GAMING BLEND

Xbox One Used Game Activation Fee Is $52?

By William Usher 2013-05-24 12:30:35 discussion comments
New information has emerged as gaming media, for the first time, is working overtime to get a clarification on the used game fees and always-on DRM for the Xbox One. The new information rolls out an explanation of how much you have to pay and who gets paid what every time a game is traded in.

Microsoft is still mum, but GameSpot did some actual investigating, talking with retailers and cross-confirming information from sites who have also been in talks with retailers and publishers to clarify the used game fee for the Xbox One.

The whole thing is kind of lengthy and confusing and roundabout, but I'll try to simplify it as much as possible: Retailers can sell used games for whatever price point they want, just the same as they do now. However, each physical copy sold has a royalty fee that goes toward the publisher and console manufacture, and the retailer gets to keep 10 percent of the final sale. This means that if Gamestop sold a used copy of a game for $60, they would only make $6 on the sale, which would mean they would probably have to sell games for about 200% of the market value if they wanted to see decent returns on used game sales. Keep in mind that 46% of Gamestop's revenue comes from used games, which could mean that the brick and mortar gaming powerhouse could be out of half their intake with this method of trading that Microsoft is employing.

Now, one retailer informed GameSpot that the license activision fee for used games would be about 52$ or 35. I don't know how true this is but that would mean that Microsoft is getting a massive cut from every used game trade, and depending on how much you get back from the trade, that's almost 90% of the game's standard market value per each activation. This would easily explain why EA was so quick to kill off the Online Pass program.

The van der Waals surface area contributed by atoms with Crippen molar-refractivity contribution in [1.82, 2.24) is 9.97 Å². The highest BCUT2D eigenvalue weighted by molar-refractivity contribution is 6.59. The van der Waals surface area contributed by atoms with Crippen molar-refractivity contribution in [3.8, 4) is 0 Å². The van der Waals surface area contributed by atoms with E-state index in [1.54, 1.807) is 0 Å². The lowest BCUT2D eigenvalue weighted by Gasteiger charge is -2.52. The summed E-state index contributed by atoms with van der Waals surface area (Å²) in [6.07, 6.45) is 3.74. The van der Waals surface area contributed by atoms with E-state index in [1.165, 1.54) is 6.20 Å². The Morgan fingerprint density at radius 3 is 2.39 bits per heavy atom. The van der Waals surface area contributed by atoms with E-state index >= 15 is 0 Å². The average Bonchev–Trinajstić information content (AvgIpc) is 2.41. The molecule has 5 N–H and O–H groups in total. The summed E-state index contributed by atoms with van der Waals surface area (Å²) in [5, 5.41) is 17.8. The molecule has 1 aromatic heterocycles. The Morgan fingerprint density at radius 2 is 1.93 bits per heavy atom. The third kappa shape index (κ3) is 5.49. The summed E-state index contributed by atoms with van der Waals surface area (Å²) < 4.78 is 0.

And no, you would not be able to trade games with friends just for the heck of it. It's also been clarified that if you decided to let someone borrow a game and use your account, when it's time to go back and play your own Xbox One console the mandatory 24-hour check-in will determine if all your licenses for games are active on the console where they should be. Meaning that if someone was borrowing your game and playing via your account, once you boot up your own Xbox One, the check-in will disable your account on your friend's machine.

According to Microsoft, their revised official stance on the matter is as follows...
[we want] "to enable our customers to trade in and resell games at retail."

"We know there is some confusion around used games on Xbox One and wanted to provide a bit of clarification on exactly what we've confirmed today,".... "While there have been many potential scenarios discussed, today we have only confirmed that we designed Xbox One to enable our customers to trade in and resell games at retail."

"Beyond that, we have not confirmed any specific scenarios."

Shortly after that comment is when Microsoft made it known that the policy is up for change and hasn't been finalized given that the system is still a few months away from launch.

Well, things really aren't getting prettier for the Xbox One as more information comes out for it. Huge props to gaming media for at least pursuing information on Microsoft's agenda and letting everyone know how anti-consumer many of these measures are.

Quite naturally, this caused a ton of gamers to fume like they've never fumed before, while being led by Angry Joe's rant on the issue. Also lots of supporters have been coming out of the woodwork to let Microsoft know they don't appreciate their rights being trampled on. Also, be sure to inform your friends about what the Xbox One is really about.
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